The best businesses and corporations succeed as a result of clear vision being provided by leaders, and top notch members all contributing to a common goal. A blockchain needs many different kinds of members:

  • Management
  • Marketing
  • Blockchain base layer engineers
  • API/SDK framework teams
  • API/RPC endpoint providers
  • Validators
  • Dapp Creators
  • Probably more

There is no such thing as one aspect being more important than another. A blockchain with weakness in any of of those member roles will suffer. On the other hand, a blockchain project having the best minds in each of those spaces has the ingredients to flourish.

While we would love to talk about all aspects today, we will focus on “Validators” for today.

The validator dream team

Let’s keep in mind two main goals we have thus far:

  • Growth of the ecosystem
  • Quality team members in each role

Also remember that each block mines a certain number of new coins for distribution to the validators and delegators.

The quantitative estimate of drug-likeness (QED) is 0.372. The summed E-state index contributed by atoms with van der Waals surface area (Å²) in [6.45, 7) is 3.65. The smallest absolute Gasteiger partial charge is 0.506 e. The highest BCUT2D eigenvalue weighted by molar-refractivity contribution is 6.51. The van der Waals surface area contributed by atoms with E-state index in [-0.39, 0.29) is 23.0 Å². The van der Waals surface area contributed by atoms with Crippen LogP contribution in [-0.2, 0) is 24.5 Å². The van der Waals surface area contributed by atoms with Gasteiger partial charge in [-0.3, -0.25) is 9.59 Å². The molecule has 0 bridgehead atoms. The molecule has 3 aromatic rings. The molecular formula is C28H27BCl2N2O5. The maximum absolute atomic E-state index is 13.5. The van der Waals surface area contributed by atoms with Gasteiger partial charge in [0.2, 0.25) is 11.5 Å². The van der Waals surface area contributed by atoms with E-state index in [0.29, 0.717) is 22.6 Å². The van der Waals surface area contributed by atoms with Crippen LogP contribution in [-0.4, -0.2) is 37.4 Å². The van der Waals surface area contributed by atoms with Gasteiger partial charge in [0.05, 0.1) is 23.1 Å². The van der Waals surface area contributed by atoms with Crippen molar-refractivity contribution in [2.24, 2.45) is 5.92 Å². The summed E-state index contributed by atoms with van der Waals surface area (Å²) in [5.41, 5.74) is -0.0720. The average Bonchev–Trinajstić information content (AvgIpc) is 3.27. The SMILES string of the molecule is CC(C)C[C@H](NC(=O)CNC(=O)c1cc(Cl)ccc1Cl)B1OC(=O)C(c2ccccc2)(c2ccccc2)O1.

Let’s say that for any given block, we mine 100 coins. We as a blockchain project can use these 100 coins to get for the same price either:

A) 10 good validators

B) 100 good validators

What would you choose? You would choose B) 100 good validators.

If you look, most cosmos chains have about 100 validators, but the number is not material. The point is you have many validators.

Put this thought aside for a second.

Who are validators?

Validators for the most part love technology. A great number of them have extensive experience running real products in real life.

For example, if you use a credit card, play video games, or watch movies, you have a reasonable chance of having encountered systems that were designed and provided by Chill Validation members at some point in their career.

An exceeding number of validators are technical people that corporations would pay top salaries and signing bonuses to bring on board. This includes some very well known validators, as well as some lesser known validators.

In some hand waving generalization, if you’ve seen a validator survive a chain upgrade a few times, they’re probably not so bad. If you’re technical, you can pretty much tell by the kinds of questions and corresponding debug information they share. Yes, it’s that obvious, and we’ll go into that a different day.

What do these validators want?

Some validators are just completely rich and whales as a result of what they have done. Kudos to them. They just want to collect coins for fun and make new projects.